OKLAHOMA CITY — After a dramatic spike in earthquakes in the early 2010s, state regulators in Oklahoma began taking steps to limit the injection of wastewater from oil and gas extraction deep into the ground. As a result, the number of earthquakes, particularly large ones, declined steadily over the years.
But a couple of larger quakes in recent weeks, including a 5.1-magnitude temblor over the weekend that was one of the strongest in years, is a reminder of the danger after the last one shook an area dotted with such injection wells.
The quake would be tied as the fourth-strongest in Oklahoma history if seismologists maintain the rating, according to Oklahoma Geological Survey data.
Here’s the latest on what’s happening in Oklahoma.
Determining the exact cause of any quake is difficult. But the general scientific consensus is that the high-pressure injection of wastewater activates ancient faults deep within the earth’s crust, said Nick Hayman, the director of the Oklahoma Geological Survey.
The wastewater is left over from oil and natural gas production, which includes saltwater, drilling fluids and other mineralized water, thousands of feet (meters) into the ground. The earthquake late Friday night, which shook an area near Oklahoma City, was in a patch that had nine disposal wells within a ten-mile (16-kilometer) radius, although not all of those wells were active.
“The problem is because you’re talking about many areas injecting fluids, and many faults,” Hayman said. “It’s very difficult when there’s an earthquake to know exactly what caused it.”
The large increase in quakes more than a decade ago led state regulators to place restrictions on the disposal of wastewater, particularly in areas around the epicenter of quakes. Since then, the number of quakes began to decline dramatically.
Generally, earthquakes between magnitude 2.5 to 5.4 can be felt but only cause minor damage, while earthquakes between 5.5 to 6.0 can cause slight damage to buildings. In Oklahoma, the number of earthquakes in the last decade with a magnitude greater than 2.7 dropped from nearly 2,000 in 2015 to less than 40 last year, according to Oklahoma Geological Survey data.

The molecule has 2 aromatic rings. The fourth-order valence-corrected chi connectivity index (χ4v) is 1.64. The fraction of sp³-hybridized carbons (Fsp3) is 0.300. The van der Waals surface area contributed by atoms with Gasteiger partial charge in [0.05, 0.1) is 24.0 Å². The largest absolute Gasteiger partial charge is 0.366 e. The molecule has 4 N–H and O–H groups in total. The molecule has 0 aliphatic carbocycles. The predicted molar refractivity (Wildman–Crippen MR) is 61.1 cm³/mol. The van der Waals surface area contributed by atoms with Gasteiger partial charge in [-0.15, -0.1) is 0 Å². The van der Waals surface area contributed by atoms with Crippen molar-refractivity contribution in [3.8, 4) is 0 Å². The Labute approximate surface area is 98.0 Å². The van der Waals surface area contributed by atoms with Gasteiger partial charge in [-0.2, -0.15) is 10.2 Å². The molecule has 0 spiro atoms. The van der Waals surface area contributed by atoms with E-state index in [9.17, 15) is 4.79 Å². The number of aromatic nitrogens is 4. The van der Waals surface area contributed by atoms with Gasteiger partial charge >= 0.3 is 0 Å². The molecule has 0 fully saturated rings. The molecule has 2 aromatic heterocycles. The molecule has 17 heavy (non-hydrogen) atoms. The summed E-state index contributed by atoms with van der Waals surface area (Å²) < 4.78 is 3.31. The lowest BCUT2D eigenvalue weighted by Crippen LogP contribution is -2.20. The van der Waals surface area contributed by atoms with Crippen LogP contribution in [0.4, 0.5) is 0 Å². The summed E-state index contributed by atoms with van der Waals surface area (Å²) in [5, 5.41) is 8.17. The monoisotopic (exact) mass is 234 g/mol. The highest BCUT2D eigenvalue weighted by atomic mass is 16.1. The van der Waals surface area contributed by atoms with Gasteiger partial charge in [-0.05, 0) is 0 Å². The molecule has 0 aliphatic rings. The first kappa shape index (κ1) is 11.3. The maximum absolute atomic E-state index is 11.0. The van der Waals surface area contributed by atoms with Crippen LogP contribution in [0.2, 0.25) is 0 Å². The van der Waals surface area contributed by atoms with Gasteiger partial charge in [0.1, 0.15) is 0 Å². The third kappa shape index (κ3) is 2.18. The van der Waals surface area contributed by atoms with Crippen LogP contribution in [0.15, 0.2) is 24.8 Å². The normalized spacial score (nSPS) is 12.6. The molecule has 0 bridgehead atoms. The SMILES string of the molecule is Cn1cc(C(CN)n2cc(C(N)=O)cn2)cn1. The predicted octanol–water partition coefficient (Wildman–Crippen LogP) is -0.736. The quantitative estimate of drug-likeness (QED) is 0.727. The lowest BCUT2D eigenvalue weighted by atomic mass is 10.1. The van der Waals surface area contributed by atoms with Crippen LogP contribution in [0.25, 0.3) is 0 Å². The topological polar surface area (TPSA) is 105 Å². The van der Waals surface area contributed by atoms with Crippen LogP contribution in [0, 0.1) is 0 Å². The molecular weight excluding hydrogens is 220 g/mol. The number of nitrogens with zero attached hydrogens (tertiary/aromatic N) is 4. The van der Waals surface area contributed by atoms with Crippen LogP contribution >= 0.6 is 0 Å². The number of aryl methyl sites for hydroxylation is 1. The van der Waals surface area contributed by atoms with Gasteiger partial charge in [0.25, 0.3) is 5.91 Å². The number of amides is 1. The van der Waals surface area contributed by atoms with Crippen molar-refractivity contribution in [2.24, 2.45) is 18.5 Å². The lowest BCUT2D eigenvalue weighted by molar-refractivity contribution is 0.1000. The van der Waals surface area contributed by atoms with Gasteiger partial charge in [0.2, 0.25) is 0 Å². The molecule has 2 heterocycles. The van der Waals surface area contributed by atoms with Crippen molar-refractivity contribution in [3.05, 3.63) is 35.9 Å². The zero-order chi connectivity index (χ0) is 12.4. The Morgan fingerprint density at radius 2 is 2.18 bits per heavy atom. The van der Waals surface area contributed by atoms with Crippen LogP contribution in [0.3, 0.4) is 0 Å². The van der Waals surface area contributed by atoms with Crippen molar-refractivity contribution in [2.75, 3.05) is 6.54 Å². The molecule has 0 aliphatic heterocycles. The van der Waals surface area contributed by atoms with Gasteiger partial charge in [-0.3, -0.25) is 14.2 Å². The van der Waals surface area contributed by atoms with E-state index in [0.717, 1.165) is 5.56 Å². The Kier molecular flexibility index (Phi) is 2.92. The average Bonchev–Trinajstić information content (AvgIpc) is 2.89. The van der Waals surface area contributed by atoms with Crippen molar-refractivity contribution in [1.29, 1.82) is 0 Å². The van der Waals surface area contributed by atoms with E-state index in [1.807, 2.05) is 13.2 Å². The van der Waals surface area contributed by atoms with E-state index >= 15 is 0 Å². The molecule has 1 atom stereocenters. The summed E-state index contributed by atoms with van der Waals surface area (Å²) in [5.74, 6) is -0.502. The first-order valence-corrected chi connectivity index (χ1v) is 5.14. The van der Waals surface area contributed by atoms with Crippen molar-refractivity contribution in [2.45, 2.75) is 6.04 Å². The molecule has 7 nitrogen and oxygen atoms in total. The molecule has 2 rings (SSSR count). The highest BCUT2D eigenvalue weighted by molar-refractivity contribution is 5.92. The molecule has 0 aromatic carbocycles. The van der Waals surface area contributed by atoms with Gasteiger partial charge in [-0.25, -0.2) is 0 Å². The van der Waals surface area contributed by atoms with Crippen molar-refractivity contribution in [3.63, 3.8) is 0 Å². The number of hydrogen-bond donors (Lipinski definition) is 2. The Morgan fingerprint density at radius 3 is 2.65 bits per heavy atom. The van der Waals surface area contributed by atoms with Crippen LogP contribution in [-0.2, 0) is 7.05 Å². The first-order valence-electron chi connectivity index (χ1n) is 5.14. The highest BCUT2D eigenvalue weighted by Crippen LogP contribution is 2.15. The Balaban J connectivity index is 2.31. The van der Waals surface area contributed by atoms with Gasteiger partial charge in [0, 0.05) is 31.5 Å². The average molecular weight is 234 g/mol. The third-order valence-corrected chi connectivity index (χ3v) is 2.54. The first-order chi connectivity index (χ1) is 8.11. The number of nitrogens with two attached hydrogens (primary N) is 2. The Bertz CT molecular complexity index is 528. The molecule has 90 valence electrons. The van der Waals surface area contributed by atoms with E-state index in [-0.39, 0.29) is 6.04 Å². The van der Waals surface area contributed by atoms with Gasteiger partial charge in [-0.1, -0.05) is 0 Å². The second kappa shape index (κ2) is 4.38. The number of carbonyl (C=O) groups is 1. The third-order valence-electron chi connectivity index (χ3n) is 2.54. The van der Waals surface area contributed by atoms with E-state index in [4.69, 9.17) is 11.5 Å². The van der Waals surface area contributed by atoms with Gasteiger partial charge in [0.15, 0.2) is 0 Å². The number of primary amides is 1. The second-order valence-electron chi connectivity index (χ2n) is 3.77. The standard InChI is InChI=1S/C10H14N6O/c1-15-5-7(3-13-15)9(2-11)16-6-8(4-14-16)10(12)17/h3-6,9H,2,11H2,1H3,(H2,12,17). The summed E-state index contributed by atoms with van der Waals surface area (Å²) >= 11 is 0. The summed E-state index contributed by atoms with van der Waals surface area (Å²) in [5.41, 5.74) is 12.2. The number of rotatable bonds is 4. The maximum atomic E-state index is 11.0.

At least six earthquakes, including two with a magnitude greater than 4, were recorded in mid-January near the Oklahoma City suburb of Edmond. Then, shortly before midnight on Friday, a 5.1-magnitude quake struck that was centered about 5 miles (8 kilometers) northwest of Prague, Oklahoma, the Oklahoma Geological Survey reported.
Following that quake, the Oklahoma Corporation Commission ordered all disposal wells pumping into the Arbuckle formation, a deep layer of rock under the earth’s surface, within 10 miles (16 kilometers) of the epicenter of the quake to begin slowly reducing disposals. The gradual reduction is necessary to avoid sudden pressure changes that could result in more seismic activity, said spokesperson Matt Skinner, whose agency regulates the oil and gas industry in Oklahoma.
In the 30 days before the quake, Skinner said nearby operators were disposing of a total of 10,000 barrels of wastewater per day at six active disposal wells, an amount that Skinner said is not abnormally high. By comparison, before the spate of earthquakes in the 2010s, some wells were routinely pumping 50,000 barrels of wastewater or more each day into the formation, he said.
In Prague, a small town of about 2,300 residents known for its annual Kolache festival, city manager Jim Greff said the preliminary damage was mostly bricks falling from the exterior of homes, broken glassware and dishes, cracks in sheetrock and cabinet doors thrown open. There were no reports of injuries.
“Some people had chimney damage near the epicenter,” Greff said. “It was mainly just things falling off shelves.”
Tim Holik, who runs an auto repair shop in Praque, said he noticed his fireplace separating from the wall inside the house.
“We almost let our earthquake insurance lapse because we haven’t had one in a while,” Holik said.
The strongest recorded earthquake in Oklahoma was a 5.8-magnitude quake near the town of Pawnee in 2016. Some reported feeling the quake as far away as Illinois and southern Texas. After that temblor, a state of emergency was declared and regulators ordered wastewater-disposal wells within a 500-mile (800-kilometer) radius of the epicenter to shut down. No major injuries were reported, but one man was treated and released from the hospital after part of a fireplace fell on him.
Hayman, the OGS scientist, said while it’s impossible to accurately predict earthquakes, he doesn’t believe Oklahoma is at high risk for a major destructive earthquake above a 6.0 magnitude.
“The faults we’re seeing don’t seem to be prone to that magnitude 6 and up where you really start seeing major damage,” he said. “We know scientifically we’re not sitting in the (California) Bay Area waiting for the big one.”